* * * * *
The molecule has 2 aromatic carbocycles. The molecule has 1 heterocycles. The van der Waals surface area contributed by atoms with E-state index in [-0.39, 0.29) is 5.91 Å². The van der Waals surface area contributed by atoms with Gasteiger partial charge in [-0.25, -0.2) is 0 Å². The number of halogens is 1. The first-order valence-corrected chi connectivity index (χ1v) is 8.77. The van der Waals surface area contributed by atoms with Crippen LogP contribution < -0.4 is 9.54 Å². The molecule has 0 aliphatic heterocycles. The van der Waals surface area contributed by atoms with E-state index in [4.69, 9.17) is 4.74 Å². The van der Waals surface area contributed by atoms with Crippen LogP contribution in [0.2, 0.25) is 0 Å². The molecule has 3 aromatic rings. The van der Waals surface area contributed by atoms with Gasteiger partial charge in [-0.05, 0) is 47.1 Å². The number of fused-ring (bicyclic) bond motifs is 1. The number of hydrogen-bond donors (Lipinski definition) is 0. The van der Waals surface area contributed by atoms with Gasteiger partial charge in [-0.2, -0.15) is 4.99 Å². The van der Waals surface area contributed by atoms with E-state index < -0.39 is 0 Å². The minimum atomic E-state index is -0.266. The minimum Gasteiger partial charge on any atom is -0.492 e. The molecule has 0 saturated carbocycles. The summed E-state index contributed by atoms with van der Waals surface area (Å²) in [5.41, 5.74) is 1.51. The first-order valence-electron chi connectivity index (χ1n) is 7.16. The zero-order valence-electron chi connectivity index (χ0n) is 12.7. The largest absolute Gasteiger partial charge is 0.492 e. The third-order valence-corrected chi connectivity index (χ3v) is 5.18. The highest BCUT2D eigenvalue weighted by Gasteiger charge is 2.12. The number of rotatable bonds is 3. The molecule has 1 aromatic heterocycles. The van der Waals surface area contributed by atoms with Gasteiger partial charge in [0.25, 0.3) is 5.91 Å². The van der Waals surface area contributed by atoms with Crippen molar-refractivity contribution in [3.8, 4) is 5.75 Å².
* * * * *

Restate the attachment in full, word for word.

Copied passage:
The molecule has 2 aromatic carbocycles. The molecule has 1 heterocycles. The van der Waals surface area contributed by atoms with E-state index in [-0.39, 0.29) is 5.91 Å². The van der Waals surface area contributed by atoms with Gasteiger partial charge in [-0.25, -0.2) is 0 Å². The number of halogens is 1. The first-order valence-corrected chi connectivity index (χ1v) is 8.77. The van der Waals surface area contributed by atoms with Crippen LogP contribution < -0.4 is 9.54 Å². The molecule has 0 aliphatic heterocycles. The van der Waals surface area contributed by atoms with E-state index in [4.69, 9.17) is 4.74 Å². The van der Waals surface area contributed by atoms with Crippen LogP contribution in [0.2, 0.25) is 0 Å². The molecule has 3 aromatic rings. The van der Waals surface area contributed by atoms with Gasteiger partial charge in [-0.05, 0) is 47.1 Å². The number of fused-ring (bicyclic) bond motifs is 1. The number of hydrogen-bond donors (Lipinski definition) is 0. The van der Waals surface area contributed by atoms with Gasteiger partial charge in [-0.2, -0.15) is 4.99 Å². The van der Waals surface area contributed by atoms with E-state index < -0.39 is 0 Å². The minimum atomic E-state index is -0.266. The minimum Gasteiger partial charge on any atom is -0.492 e. The molecule has 0 saturated carbocycles. The summed E-state index contributed by atoms with van der Waals surface area (Å²) in [5.41, 5.74) is 1.51. The first-order valence-electron chi connectivity index (χ1n) is 7.16. The zero-order valence-electron chi connectivity index (χ0n) is 12.7. The largest absolute Gasteiger partial charge is 0.492 e. The third-order valence-corrected chi connectivity index (χ3v) is 5.18. The highest BCUT2D eigenvalue weighted by Gasteiger charge is 2.12. The number of rotatable bonds is 3. The molecule has 1 aromatic heterocycles. The van der Waals surface area contributed by atoms with Gasteiger partial charge in [0.25, 0.3) is 5.91 Å². The van der Waals surface area contributed by atoms with Crippen molar-refractivity contribution in [3.8, 4) is 5.75 Å².